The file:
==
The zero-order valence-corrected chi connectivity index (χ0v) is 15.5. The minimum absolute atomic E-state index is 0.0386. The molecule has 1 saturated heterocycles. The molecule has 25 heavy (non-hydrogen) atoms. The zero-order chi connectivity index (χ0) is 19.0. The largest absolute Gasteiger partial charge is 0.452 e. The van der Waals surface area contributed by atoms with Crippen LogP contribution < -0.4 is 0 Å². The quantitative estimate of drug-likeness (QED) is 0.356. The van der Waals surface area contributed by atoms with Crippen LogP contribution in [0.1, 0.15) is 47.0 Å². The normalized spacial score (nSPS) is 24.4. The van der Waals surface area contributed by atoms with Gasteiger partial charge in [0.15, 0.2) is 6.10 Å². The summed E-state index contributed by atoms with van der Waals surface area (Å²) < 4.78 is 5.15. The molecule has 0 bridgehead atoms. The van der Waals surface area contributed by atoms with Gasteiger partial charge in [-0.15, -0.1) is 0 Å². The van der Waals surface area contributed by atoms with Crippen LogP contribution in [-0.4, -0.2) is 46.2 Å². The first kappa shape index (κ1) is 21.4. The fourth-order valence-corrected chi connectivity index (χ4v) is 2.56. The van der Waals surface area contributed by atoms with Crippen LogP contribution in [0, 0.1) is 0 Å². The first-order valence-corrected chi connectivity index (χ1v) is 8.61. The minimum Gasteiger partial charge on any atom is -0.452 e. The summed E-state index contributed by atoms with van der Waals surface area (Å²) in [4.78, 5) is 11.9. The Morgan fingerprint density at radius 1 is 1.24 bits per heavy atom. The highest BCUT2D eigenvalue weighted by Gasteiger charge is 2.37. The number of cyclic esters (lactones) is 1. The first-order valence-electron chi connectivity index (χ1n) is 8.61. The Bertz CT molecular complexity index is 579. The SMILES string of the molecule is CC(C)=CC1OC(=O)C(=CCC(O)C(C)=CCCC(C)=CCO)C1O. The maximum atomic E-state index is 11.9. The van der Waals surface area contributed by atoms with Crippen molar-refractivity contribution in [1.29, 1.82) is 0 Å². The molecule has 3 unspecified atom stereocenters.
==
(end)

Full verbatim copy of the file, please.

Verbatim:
The zero-order valence-corrected chi connectivity index (χ0v) is 15.5. The minimum absolute atomic E-state index is 0.0386. The molecule has 1 saturated heterocycles. The molecule has 25 heavy (non-hydrogen) atoms. The zero-order chi connectivity index (χ0) is 19.0. The largest absolute Gasteiger partial charge is 0.452 e. The van der Waals surface area contributed by atoms with Crippen LogP contribution < -0.4 is 0 Å². The quantitative estimate of drug-likeness (QED) is 0.356. The van der Waals surface area contributed by atoms with Crippen LogP contribution in [0.1, 0.15) is 47.0 Å². The normalized spacial score (nSPS) is 24.4. The van der Waals surface area contributed by atoms with Gasteiger partial charge in [0.15, 0.2) is 6.10 Å². The summed E-state index contributed by atoms with van der Waals surface area (Å²) < 4.78 is 5.15. The molecule has 0 bridgehead atoms. The van der Waals surface area contributed by atoms with Gasteiger partial charge in [-0.15, -0.1) is 0 Å². The van der Waals surface area contributed by atoms with Crippen LogP contribution in [-0.4, -0.2) is 46.2 Å². The first kappa shape index (κ1) is 21.4. The fourth-order valence-corrected chi connectivity index (χ4v) is 2.56. The van der Waals surface area contributed by atoms with Crippen LogP contribution in [0, 0.1) is 0 Å². The first-order valence-corrected chi connectivity index (χ1v) is 8.61. The minimum Gasteiger partial charge on any atom is -0.452 e. The summed E-state index contributed by atoms with van der Waals surface area (Å²) in [4.78, 5) is 11.9. The Morgan fingerprint density at radius 1 is 1.24 bits per heavy atom. The highest BCUT2D eigenvalue weighted by Gasteiger charge is 2.37. The number of cyclic esters (lactones) is 1. The first-order valence-electron chi connectivity index (χ1n) is 8.61. The Bertz CT molecular complexity index is 579. The SMILES string of the molecule is CC(C)=CC1OC(=O)C(=CCC(O)C(C)=CCCC(C)=CCO)C1O. The maximum atomic E-state index is 11.9. The van der Waals surface area contributed by atoms with Crippen molar-refractivity contribution in [1.29, 1.82) is 0 Å². The molecule has 3 unspecified atom stereocenters.